IT major Infosys is facing a class-action lawsuit in the US for alleged racial discrimination in hiring.
According to documents filed in a US court by Wisconsin-based IT professional Brenda Koehler, she had applied for a job as a certified network engineer working on VMware or Windows, but was denied that opportunity. The suit alleges that Brenda was asked during the interview about other subjects including DNS and Active Directory. Though she gave in-depth answers, she claimed the interviewers said she had no active Directory experience. The suit claims Brenda was later rejected and Infosys continued to interview candidates eventually hiring a candidate of South Asian descent.
According to the court filings, Koehler has 17 years of experience in information systems, and two degrees, including a Masters in Science from the University of Wisconsin.
In her complaint to the US District Court for the Eastern District of Wisconsin, Brenda has asked that a class-action lawsuit be allowed against Infosys, with ‘thousands’ of potential plaintiffs in the case, for hiring discrimination, which goes against the Civil Rights Act of 1964.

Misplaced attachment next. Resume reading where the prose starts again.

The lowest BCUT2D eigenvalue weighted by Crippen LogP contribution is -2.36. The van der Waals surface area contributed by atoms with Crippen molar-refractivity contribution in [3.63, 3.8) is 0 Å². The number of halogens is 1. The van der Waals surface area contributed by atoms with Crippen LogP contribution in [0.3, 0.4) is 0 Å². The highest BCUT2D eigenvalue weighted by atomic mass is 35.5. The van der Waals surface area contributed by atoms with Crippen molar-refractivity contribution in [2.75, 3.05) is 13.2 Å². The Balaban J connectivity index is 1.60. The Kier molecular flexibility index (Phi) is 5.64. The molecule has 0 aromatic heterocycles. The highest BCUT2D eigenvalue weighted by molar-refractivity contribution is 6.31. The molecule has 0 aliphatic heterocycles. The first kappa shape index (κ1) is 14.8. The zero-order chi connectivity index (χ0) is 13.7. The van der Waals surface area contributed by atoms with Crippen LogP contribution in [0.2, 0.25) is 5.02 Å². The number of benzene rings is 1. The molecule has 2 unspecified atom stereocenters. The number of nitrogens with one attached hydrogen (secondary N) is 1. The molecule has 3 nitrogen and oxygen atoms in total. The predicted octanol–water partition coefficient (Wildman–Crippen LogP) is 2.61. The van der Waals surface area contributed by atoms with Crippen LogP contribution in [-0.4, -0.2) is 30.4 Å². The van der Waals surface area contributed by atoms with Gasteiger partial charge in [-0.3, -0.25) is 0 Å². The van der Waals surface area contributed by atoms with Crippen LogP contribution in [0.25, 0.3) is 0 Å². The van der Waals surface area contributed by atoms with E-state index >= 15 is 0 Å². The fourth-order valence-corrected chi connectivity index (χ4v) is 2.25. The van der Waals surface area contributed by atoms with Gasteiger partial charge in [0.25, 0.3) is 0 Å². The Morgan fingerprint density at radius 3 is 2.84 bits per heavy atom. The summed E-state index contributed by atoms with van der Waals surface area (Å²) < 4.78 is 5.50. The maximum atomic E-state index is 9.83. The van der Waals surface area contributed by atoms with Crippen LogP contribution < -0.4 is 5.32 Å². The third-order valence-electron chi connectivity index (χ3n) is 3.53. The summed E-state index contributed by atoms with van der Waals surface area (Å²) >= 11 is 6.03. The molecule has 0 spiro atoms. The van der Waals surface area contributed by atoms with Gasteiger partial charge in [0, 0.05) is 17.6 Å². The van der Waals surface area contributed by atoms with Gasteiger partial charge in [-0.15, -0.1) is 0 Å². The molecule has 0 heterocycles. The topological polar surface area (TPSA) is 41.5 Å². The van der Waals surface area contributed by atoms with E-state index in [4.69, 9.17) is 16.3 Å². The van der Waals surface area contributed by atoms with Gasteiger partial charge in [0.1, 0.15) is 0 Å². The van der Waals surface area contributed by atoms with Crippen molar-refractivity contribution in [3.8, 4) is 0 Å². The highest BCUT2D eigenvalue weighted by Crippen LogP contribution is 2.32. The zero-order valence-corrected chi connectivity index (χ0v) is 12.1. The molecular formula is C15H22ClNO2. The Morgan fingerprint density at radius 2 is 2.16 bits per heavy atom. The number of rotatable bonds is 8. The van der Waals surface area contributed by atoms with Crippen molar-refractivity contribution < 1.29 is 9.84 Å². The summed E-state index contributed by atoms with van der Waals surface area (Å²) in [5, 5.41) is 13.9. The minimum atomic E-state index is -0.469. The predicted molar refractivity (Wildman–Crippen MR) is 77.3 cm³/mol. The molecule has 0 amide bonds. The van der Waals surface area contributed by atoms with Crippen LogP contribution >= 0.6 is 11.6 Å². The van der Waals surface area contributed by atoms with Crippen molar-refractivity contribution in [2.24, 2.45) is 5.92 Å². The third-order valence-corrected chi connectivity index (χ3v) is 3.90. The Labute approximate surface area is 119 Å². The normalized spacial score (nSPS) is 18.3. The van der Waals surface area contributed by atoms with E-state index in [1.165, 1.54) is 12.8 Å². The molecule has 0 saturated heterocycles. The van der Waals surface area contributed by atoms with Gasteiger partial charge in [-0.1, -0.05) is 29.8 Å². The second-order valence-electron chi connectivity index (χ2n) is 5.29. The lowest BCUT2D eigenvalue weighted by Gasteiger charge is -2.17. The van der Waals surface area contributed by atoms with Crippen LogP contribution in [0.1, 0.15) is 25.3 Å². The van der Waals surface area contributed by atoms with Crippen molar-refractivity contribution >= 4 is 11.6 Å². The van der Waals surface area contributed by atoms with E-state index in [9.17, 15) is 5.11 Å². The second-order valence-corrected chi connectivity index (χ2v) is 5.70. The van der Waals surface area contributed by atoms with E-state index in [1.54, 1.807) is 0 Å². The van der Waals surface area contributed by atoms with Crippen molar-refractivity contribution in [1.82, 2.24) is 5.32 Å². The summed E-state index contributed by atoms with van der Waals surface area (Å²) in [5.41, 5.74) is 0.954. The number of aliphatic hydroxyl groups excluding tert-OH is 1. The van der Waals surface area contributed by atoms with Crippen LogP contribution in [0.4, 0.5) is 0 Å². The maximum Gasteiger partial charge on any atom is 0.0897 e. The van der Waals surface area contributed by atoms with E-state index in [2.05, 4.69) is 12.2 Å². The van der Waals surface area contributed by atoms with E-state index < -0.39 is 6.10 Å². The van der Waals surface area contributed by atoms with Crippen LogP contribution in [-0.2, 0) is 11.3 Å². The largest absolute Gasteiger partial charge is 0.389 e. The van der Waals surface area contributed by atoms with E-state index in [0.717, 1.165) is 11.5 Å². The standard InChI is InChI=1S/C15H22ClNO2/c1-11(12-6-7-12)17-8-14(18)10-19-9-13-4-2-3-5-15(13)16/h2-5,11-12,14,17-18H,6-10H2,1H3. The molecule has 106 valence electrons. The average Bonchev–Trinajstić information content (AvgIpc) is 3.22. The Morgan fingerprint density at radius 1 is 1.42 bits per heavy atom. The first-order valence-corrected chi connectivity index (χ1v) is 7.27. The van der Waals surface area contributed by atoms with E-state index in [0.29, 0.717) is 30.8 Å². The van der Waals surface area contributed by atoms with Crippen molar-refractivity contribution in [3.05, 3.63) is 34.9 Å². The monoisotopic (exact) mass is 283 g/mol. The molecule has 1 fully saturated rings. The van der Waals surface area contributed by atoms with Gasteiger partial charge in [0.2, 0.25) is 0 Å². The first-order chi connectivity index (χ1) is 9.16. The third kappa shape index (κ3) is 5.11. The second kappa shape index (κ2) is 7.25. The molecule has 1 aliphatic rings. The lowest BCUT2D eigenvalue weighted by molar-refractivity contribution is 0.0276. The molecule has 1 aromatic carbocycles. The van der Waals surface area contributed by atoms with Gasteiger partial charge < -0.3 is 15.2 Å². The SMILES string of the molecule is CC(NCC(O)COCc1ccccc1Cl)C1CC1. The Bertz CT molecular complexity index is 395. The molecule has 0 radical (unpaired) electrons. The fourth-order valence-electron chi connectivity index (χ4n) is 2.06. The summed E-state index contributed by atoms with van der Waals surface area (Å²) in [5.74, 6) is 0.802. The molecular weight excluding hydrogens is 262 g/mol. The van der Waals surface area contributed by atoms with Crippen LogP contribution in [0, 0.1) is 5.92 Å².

Micheal Brown of law firm Peterson Berk and Cross (PBC), along with attorneys Daniel Kotchen and Robert Klinck (of Kotchen & Low LLP) and Vonda K. Vandaveer (of V. K. Vandaveer P.L.L.C, a Washington-based immigration law firm), are representing Koehler. When contacted, an Infosys spokesperson said: “Infosys is an equal opportunity employer. We categorically deny Koehler’s claims.” The spokesperson added that it is important to understand that no proof of class action suitability has been presented and no court has ruled that the case is appropriate for class-action treatment.
Further, the filings point out that of the 15,000 employees based in the US, 90 per cent are of South Asian origin. In July 2012, the company opened a centre in Wisconsin, with a seating capacity of 125, to support Harley Davidson, one of its key clients.
This, the complaint alleged, is a result of Infosys abusing its H1-B visa, an issue over which the company is still being probed by the Department of Homeland Security.